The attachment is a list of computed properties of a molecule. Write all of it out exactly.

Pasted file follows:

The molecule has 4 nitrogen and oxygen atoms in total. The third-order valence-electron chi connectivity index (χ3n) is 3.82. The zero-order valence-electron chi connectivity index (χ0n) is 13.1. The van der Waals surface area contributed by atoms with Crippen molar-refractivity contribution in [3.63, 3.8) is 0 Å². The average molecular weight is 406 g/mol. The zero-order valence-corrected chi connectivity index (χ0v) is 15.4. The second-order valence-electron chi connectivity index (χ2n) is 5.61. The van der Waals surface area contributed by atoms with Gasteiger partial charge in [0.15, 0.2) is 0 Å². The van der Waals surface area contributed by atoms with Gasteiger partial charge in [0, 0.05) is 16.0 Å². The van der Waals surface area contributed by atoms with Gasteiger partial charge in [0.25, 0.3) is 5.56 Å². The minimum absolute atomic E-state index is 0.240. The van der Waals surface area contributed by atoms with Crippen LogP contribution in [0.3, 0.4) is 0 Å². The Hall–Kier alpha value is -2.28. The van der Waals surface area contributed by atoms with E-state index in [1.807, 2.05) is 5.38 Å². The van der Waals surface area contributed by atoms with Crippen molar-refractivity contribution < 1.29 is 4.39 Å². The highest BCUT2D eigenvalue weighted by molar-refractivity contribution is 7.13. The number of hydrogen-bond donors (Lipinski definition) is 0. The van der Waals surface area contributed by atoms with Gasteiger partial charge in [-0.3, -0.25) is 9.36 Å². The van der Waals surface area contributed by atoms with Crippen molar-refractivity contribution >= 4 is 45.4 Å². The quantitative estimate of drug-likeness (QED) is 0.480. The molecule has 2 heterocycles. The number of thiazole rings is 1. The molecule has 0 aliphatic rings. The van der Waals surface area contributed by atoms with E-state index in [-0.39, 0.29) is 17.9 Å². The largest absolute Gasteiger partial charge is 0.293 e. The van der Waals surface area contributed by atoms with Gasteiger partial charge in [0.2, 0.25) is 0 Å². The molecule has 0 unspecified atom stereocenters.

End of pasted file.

The molecule has 4 nitrogen and oxygen atoms in total. The third-order valence-electron chi connectivity index (χ3n) is 3.82. The zero-order valence-electron chi connectivity index (χ0n) is 13.1. The van der Waals surface area contributed by atoms with Crippen molar-refractivity contribution in [3.63, 3.8) is 0 Å². The average molecular weight is 406 g/mol. The zero-order valence-corrected chi connectivity index (χ0v) is 15.4. The second-order valence-electron chi connectivity index (χ2n) is 5.61. The van der Waals surface area contributed by atoms with Gasteiger partial charge in [0.15, 0.2) is 0 Å². The van der Waals surface area contributed by atoms with Gasteiger partial charge in [0, 0.05) is 16.0 Å². The van der Waals surface area contributed by atoms with Gasteiger partial charge in [0.25, 0.3) is 5.56 Å². The minimum absolute atomic E-state index is 0.240. The van der Waals surface area contributed by atoms with Crippen LogP contribution in [0.3, 0.4) is 0 Å². The Hall–Kier alpha value is -2.28. The van der Waals surface area contributed by atoms with E-state index in [1.807, 2.05) is 5.38 Å². The van der Waals surface area contributed by atoms with Crippen molar-refractivity contribution < 1.29 is 4.39 Å². The highest BCUT2D eigenvalue weighted by molar-refractivity contribution is 7.13. The number of hydrogen-bond donors (Lipinski definition) is 0. The van der Waals surface area contributed by atoms with Gasteiger partial charge in [-0.3, -0.25) is 9.36 Å². The van der Waals surface area contributed by atoms with Crippen molar-refractivity contribution >= 4 is 45.4 Å². The quantitative estimate of drug-likeness (QED) is 0.480. The molecule has 2 heterocycles. The number of thiazole rings is 1. The molecule has 0 aliphatic rings. The van der Waals surface area contributed by atoms with E-state index in [-0.39, 0.29) is 17.9 Å². The largest absolute Gasteiger partial charge is 0.293 e. The van der Waals surface area contributed by atoms with Gasteiger partial charge in [0.2, 0.25) is 0 Å². The molecule has 0 unspecified atom stereocenters.